Dinski is a graduate of MCAD, as are many of Hot Ink‘s artists: Reynold Kissling, Tyler Page, Evan G. Palmer, Britt Sabo, and Tim Sievert. King Mini (Vince Stall), Barb Schulz, and Zak Sally have all taught or continue to teach at MCAD, which, as one of the few institutions granting degrees in cartoon art, has played a significant role in the growth of Minnesota’s cartoonist community. A criticism often leveled at university art programs is the uniformity of the student work. Rather than creativity, the programs inculcate a “house style.” To judge by the art on display at Hot Ink, that doesn’t seem to be the case with MCAD’s cartoon art graduates.
Tim Sievert’s That Salty Air (Top Shelf Productions, 2008), possesses the soft-spoken grandeur of Japanese woodblock prints. Another artist, Britt Sabo mines the Great Depression for storylines that thread sinuously over an American gothic landscape. An illustration studio located in Northeast Minneapolis, Big Time Attic has landed on the ground floor of a rising tide in historical and educational graphic novels, publishing a genetics text in early 2009 and a space-race history—T-Minus: The Race to the Moon—forthcoming. Bone Sharps, Cowboys, and Thunder Lizards (2008), with writer Jim Ottaviani, traces the story of intrigue and adventure behind the origins of American paleontology.
Big Time Attic comprises cartoonists Zander and Kevin Cannon, who also fall into Downing’s category of small press and DIY publishers. Hot Ink includes pages from Kevin’s graphic novel Far Arden, the madcap adventures of Arctic pirate Armitage Shanks, originally published online, now picked up by Top Shelf Productions for a spring 2009 release; also on view is Zander’s The Replacement God, a richly illustrated fantasy published by Slave Labor Graphics.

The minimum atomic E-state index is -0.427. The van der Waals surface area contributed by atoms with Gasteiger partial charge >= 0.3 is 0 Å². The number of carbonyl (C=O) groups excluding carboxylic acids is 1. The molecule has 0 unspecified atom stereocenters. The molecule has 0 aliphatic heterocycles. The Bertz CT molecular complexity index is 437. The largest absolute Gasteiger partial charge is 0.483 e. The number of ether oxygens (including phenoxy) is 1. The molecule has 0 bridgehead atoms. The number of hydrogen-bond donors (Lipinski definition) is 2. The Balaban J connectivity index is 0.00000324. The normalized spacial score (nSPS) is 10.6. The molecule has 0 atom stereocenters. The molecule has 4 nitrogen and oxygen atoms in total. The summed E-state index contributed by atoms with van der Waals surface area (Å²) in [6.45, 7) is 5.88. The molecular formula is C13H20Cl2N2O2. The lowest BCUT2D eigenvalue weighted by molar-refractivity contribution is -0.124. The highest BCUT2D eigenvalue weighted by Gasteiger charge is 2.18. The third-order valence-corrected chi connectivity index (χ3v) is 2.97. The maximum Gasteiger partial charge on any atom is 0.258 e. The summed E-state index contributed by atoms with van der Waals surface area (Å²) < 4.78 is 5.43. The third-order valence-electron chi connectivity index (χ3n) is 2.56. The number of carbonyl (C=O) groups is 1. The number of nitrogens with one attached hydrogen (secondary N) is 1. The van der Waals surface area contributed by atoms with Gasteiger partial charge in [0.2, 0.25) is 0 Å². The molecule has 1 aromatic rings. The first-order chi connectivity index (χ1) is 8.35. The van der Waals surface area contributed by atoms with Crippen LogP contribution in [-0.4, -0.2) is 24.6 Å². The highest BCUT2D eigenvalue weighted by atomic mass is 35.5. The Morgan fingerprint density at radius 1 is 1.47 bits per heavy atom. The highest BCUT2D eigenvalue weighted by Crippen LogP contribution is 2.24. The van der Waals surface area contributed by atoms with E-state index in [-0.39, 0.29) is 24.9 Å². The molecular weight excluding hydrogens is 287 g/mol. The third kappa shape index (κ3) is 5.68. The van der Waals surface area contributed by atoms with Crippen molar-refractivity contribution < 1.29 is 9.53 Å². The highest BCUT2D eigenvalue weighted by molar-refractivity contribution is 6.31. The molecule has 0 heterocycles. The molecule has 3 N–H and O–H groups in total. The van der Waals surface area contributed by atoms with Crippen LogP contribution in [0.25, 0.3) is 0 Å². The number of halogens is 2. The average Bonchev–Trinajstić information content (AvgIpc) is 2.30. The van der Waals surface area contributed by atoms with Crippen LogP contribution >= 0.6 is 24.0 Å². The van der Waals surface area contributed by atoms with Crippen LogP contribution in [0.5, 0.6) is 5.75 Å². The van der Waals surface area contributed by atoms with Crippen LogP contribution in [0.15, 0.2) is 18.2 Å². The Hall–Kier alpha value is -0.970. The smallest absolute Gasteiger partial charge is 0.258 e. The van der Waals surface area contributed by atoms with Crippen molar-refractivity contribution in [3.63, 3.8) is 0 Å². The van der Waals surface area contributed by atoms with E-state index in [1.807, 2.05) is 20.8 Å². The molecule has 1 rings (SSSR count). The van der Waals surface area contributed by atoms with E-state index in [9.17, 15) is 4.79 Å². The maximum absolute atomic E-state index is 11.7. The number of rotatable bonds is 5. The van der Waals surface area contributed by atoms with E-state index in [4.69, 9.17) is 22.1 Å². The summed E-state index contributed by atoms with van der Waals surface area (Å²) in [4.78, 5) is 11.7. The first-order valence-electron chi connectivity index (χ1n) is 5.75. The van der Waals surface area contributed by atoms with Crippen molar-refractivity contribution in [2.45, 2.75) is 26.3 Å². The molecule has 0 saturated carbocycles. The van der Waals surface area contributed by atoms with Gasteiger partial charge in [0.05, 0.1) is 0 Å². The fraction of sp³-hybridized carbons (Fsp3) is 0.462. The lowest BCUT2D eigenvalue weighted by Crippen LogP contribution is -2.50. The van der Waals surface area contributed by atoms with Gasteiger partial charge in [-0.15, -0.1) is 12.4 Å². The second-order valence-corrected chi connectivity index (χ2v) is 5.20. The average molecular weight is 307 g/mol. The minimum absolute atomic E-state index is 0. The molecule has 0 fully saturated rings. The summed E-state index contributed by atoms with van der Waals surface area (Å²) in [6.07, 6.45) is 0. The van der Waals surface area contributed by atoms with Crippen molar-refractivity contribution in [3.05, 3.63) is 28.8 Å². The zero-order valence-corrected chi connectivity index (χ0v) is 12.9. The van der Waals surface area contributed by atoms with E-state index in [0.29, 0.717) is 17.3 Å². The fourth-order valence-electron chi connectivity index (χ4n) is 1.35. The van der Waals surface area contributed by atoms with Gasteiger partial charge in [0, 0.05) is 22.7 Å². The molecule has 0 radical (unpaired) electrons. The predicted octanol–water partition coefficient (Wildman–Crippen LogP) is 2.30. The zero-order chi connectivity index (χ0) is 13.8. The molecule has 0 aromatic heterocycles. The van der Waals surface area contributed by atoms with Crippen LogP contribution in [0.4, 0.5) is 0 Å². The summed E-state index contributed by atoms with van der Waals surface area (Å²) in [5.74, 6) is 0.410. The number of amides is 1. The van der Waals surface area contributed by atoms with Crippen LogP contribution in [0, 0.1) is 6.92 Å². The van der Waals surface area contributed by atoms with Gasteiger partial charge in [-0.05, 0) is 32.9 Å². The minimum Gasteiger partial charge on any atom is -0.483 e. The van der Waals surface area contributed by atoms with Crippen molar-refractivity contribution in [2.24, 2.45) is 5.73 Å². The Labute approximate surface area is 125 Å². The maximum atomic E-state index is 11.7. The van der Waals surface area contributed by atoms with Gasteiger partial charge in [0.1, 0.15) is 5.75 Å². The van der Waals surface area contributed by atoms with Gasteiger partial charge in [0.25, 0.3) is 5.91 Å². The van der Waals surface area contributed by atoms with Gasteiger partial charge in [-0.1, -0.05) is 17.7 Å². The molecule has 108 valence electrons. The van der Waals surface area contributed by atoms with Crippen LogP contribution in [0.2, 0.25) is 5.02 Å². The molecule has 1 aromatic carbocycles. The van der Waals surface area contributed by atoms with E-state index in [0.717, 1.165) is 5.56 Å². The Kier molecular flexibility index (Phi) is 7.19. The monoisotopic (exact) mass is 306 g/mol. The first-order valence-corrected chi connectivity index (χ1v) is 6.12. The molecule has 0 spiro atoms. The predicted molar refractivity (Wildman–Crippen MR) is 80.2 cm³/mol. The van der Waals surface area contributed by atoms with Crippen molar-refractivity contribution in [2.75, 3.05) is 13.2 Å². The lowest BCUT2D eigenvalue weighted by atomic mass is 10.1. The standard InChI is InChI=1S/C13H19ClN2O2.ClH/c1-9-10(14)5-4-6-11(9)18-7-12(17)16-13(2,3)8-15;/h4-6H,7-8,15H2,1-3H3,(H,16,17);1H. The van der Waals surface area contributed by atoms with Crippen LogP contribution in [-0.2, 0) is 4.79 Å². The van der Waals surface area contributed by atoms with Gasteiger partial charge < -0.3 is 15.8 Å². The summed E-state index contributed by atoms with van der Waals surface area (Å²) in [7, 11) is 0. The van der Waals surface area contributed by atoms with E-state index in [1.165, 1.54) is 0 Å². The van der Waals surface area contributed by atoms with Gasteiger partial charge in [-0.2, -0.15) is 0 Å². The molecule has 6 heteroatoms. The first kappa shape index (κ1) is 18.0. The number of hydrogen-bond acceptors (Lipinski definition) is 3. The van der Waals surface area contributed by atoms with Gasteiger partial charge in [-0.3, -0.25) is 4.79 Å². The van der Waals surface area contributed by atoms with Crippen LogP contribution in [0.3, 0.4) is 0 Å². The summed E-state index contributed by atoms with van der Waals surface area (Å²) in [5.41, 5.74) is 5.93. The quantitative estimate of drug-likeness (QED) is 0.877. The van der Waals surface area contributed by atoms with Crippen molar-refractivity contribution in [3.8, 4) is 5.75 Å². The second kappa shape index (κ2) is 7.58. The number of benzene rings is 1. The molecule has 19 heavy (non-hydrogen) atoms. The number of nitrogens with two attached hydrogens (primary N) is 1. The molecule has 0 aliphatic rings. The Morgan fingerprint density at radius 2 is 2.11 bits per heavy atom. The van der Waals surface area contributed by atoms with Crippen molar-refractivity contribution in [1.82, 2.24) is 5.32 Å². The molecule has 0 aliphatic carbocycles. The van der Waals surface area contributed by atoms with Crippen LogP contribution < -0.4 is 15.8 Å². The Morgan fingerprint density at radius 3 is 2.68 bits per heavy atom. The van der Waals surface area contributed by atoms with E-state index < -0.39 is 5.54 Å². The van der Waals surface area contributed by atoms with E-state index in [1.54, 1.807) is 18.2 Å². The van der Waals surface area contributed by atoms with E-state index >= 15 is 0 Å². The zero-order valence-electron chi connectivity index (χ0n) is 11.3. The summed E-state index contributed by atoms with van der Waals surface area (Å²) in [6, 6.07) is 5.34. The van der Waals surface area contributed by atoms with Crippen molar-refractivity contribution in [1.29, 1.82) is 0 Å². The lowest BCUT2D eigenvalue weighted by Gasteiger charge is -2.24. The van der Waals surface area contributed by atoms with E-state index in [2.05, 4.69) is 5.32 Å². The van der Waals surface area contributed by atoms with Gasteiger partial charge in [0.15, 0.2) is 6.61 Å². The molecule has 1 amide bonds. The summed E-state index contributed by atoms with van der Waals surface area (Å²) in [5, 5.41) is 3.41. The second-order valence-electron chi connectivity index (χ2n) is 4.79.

Many if not all of the artists represented in Hot Ink have dabbled in online publishing, either to serialize their comics as Web comics (Steven Stwalley’s artfully designed Soapy the Chicken), to blog about their comics (Tim Sievert), or to provide an online portfolio of work (Andy Singer, Tom Kaczynski, and Tyler Page). Andy Singer is among Minnesota’s best-known cartoonists. His strips, with their strong, clean lines and idiosyncratic vision, have been syndicated nationally.
The point of the Hot Ink exhibition, much like that of this article, is to merely point out the wealth of talented Minnesota cartoonists, while underscoring the idea that this is only a sample. Hot Ink hasn’t even tapped the superhero crowd (Terry Beatty, Dan Jurgens, Patrick Gleason, Christopher Jones, and Gordon Purcell), or the mainstream non-superhero coterie (Peter Gross and Ryan Kelly), or the groundswell of minicomics and web comics creators represented by the Minnesota-grown International Cartoonist Conspiracy. Maybe Hot Ink is just your Minnesota cartoonist primer, but it’s a darn good one.
Britt Aamodt is a freelance writer living in Minneapolis. She loves the arts, meeting new people, and grocery shopping.